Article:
New Delhi: Chief guest for this year’s Republic Day parade, President of South Africa Cyril Ramaphosa was accorded ‘guard of honour’ at Rashtrapati Bhavan on Friday morning.
Following that, Ramaphosa also paid floral tributes to Mahatma Gandhi at Rajghat.
In his first visit to India as the head of the state, Ramaphosa is reportedly accompanied by nine ministers and a 50-member business delegation. He is also the second South African president, after late Nelson Mandela, to be the chief guest at the Republic Day parade.
Ramaphosa will have a meeting and hold delegation-level talks with Prime Minister Narendra Modi on bilateral, regional and global issues, the External Affairs ministry said. On Friday, he will also address the India-South Africa Business Forum.
As a part of the celebrations of the 15th anniversary of IBSA (India, Brazil, South Africa) Dialogue Forum, Ramaphosa will deliver the Gandhi-Mandela Freedom Lecture organised by the Indian Council of World Affairs. Ramaphosa’s visit is expected to boost bilateral ties that were in the doldrums since former president Jacob Zuma stepped down last year after a series of corruption charges against him linking him with the Gupta brothers.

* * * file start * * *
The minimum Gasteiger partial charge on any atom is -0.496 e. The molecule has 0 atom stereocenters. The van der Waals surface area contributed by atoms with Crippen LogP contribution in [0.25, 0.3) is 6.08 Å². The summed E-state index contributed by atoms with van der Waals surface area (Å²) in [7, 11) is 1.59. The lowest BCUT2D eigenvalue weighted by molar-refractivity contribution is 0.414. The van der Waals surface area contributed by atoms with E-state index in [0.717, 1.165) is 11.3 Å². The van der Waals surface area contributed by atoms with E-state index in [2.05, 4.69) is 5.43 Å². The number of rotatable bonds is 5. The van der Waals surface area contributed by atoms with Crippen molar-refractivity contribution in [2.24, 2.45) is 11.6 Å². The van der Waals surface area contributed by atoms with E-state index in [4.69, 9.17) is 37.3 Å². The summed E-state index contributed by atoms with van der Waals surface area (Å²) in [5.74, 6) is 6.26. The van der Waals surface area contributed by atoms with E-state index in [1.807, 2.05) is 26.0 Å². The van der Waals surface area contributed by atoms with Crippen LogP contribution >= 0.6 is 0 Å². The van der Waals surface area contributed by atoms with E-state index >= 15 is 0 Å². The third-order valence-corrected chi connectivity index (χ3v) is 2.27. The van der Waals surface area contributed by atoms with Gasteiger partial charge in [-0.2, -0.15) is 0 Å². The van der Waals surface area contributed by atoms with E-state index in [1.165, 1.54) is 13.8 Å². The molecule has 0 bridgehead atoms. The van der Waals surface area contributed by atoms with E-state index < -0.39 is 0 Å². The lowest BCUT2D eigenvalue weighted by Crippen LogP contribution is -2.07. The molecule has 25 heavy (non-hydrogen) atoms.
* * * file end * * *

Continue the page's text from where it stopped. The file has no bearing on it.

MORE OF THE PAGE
The External Affairs ministry said India and South Africa have had a “close and multifaceted strategic partnership since 1997” and Ramaphosa’s visit is expected to “further strengthen and enhance the close relationship”.
India is among the top five trading partners of South Africa and Ramaphosa’s visit is to further cement those ties.
“The visit of President Ramaphosa, and that too during the special occasion of India’s Republic Day will further cement business and people-to-people ties between India and South Africa,” Prime Minister Narendra Modi had tweeted when Ramaphosa accepted his invitation.
Earlier in April last year, India had sent the invite to US President Donald Trump but the latter turned it down. Trump reportedly rejected India’s invitation over the latter’s S-400 missile defence system deal with Russia and oil imports from Iran despite the threat of US sanctions.